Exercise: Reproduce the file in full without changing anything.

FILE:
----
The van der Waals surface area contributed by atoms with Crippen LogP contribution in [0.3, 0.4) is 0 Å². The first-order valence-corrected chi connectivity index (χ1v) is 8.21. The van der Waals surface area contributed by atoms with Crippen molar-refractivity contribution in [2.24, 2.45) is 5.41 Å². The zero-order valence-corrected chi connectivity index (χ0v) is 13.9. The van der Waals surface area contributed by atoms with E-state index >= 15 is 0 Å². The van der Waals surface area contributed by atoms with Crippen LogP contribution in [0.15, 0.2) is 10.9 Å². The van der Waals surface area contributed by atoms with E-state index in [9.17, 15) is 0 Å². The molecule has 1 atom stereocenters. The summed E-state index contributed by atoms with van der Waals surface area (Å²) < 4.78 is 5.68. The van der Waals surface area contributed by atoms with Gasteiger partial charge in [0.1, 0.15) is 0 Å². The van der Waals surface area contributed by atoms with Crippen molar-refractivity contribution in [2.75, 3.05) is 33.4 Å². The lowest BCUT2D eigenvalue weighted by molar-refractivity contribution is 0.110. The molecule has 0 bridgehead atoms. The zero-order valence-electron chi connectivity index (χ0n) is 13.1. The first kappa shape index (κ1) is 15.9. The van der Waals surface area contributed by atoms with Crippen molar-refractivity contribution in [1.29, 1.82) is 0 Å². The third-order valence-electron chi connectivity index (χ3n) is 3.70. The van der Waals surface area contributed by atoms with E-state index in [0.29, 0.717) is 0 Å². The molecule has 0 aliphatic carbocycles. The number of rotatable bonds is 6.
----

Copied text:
The van der Waals surface area contributed by atoms with Crippen LogP contribution in [0.3, 0.4) is 0 Å². The first-order valence-corrected chi connectivity index (χ1v) is 8.21. The van der Waals surface area contributed by atoms with Crippen molar-refractivity contribution in [2.24, 2.45) is 5.41 Å². The zero-order valence-corrected chi connectivity index (χ0v) is 13.9. The van der Waals surface area contributed by atoms with E-state index >= 15 is 0 Å². The van der Waals surface area contributed by atoms with Crippen LogP contribution in [0.15, 0.2) is 10.9 Å². The van der Waals surface area contributed by atoms with E-state index in [9.17, 15) is 0 Å². The molecule has 1 atom stereocenters. The summed E-state index contributed by atoms with van der Waals surface area (Å²) < 4.78 is 5.68. The van der Waals surface area contributed by atoms with Gasteiger partial charge in [0.1, 0.15) is 0 Å². The van der Waals surface area contributed by atoms with Crippen molar-refractivity contribution in [2.75, 3.05) is 33.4 Å². The lowest BCUT2D eigenvalue weighted by molar-refractivity contribution is 0.110. The molecule has 0 bridgehead atoms. The zero-order valence-electron chi connectivity index (χ0n) is 13.1. The first kappa shape index (κ1) is 15.9. The van der Waals surface area contributed by atoms with Crippen molar-refractivity contribution in [1.29, 1.82) is 0 Å². The third-order valence-electron chi connectivity index (χ3n) is 3.70. The van der Waals surface area contributed by atoms with E-state index in [0.29, 0.717) is 0 Å². The molecule has 0 aliphatic carbocycles. The number of rotatable bonds is 6.